As the Olympics came to a close, the now well-known swimmer medalist Cullen Jones was asked to share his best memories of the 2012 Olympics. At the top of his list he, explained, was the athletes’ dining hall where he was able to sit with athletes from all over the world and simply have a conversation, even if they didn’t speak the same language.
It may have been difficult to get a ticket to the Olympics and nearly impossible to become a participant in the games themselves, but in our world today, it should not be so hard to have a lunch of Olympic proportions. Yet, this astute athlete noticed that one of the moments that made his journey to London remarkable was simply the diversity of people he was able to sit next to in the dining hall.
In our blessing after the meal on Shabbat our tradition asks us to recite these words az yomru va-goyim higdil Adonai la’asot im eileh, translated as “Then the [other] nations will say ‘Adonai has done great things for them.” Certainly there is some self-agrandizement in this statement wishing for other peoples to look upon us in awe. But there is another message as well: We are to bring other nations into our Shabbat table. We do so in song and prayer and hopefully, we do so in our daily lives as well.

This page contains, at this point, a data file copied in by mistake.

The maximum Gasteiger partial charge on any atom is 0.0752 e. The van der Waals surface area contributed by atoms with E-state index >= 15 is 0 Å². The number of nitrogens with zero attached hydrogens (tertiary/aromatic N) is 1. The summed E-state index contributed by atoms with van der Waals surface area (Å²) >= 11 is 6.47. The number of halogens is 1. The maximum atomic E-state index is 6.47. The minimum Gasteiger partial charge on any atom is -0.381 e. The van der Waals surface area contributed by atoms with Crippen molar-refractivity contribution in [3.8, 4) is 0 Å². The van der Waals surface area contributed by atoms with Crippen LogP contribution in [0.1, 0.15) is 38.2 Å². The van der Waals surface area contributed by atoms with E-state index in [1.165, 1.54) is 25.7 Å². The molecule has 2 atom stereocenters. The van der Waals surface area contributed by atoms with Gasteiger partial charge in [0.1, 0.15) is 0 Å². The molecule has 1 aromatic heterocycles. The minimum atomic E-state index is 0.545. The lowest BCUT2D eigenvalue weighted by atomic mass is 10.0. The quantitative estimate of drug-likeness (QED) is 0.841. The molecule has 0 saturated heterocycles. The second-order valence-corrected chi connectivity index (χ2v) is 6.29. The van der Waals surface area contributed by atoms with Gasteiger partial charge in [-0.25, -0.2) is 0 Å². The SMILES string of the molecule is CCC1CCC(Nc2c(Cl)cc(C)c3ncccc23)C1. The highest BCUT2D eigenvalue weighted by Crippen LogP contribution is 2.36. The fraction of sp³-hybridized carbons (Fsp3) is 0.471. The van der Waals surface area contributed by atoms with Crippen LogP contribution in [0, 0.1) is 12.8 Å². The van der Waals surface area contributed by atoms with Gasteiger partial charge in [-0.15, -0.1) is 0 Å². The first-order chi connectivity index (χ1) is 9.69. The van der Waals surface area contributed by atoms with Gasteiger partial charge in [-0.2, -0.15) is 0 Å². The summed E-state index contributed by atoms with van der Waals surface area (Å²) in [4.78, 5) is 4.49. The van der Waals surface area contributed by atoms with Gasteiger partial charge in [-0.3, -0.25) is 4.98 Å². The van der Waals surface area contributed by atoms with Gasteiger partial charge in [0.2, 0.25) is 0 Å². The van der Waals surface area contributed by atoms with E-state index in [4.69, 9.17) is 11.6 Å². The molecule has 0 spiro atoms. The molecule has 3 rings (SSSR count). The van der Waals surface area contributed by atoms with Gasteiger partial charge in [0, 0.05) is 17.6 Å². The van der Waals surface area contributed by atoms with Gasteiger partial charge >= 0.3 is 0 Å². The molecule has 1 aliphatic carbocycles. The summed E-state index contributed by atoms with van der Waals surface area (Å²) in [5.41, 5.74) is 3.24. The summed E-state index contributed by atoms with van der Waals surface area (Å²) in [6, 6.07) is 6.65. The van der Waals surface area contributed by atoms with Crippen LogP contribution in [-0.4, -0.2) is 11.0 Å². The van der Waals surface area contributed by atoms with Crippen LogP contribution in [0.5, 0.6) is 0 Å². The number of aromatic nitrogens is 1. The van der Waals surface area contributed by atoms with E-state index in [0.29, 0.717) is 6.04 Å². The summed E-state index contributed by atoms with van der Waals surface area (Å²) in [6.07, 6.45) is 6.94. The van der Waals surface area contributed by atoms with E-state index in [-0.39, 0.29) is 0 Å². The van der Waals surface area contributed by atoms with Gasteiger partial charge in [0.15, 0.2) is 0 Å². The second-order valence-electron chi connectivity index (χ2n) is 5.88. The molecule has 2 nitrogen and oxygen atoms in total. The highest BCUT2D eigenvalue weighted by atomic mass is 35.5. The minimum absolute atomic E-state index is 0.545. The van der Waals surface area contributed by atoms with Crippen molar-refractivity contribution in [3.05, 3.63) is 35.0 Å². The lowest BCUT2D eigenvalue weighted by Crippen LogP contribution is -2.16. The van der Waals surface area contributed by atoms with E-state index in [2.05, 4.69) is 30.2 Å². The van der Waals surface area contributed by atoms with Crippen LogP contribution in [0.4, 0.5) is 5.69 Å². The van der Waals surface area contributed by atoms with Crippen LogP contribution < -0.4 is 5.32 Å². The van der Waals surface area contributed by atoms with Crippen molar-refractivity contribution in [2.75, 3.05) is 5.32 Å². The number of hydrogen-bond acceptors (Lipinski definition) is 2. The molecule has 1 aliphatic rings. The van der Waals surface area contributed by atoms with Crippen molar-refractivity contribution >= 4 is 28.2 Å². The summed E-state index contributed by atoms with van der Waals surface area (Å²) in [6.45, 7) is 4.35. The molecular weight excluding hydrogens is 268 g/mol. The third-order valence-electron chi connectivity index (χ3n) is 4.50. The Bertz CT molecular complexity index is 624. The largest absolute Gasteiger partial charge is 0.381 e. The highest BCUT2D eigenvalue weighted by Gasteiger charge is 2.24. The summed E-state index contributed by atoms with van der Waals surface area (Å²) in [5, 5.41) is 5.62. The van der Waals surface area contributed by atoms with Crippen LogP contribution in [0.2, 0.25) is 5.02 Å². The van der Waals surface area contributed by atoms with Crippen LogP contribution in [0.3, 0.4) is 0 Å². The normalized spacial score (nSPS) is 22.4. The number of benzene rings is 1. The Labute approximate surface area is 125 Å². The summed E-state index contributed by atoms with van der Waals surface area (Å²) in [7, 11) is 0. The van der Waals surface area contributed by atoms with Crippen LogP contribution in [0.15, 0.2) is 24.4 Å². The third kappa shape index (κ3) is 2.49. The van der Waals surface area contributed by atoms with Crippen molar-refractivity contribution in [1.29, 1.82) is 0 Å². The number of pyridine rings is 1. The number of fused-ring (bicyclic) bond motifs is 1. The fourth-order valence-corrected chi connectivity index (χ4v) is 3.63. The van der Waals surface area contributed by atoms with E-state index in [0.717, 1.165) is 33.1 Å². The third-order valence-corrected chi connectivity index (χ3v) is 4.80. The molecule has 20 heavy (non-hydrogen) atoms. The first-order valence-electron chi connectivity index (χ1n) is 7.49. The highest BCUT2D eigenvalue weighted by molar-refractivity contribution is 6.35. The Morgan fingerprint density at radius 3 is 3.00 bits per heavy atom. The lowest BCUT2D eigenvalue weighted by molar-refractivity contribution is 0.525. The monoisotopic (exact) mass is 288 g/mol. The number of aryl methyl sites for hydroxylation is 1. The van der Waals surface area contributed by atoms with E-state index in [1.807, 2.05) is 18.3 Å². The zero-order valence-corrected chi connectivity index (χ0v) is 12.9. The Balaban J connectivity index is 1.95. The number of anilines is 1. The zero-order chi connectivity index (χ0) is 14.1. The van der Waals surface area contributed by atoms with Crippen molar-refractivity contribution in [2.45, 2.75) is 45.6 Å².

In Jewish tradition one is not assumed to be of Olympic calibre in order to sit with those of other nations. Our elite lunches can happen through our relationships at work, getting to know our neighbors in our neighborhood and even taking the extra effort to talk to the person next to us on the train. But they rarely happen without any effort. Perhaps this is why this message of seeking other nations’ blessing is included in our prayer. It is no small feat to earn the praise of those around us. Moreover, in doing so, we not only bring blessing upon our people, but upon those we come to honor and respect.
Rabbi Josh Brown is the rabbi at Temple Emanuel in Omaha, NE and is a 2012-2013 Brickner Fellow.
Image courtesy of NBC.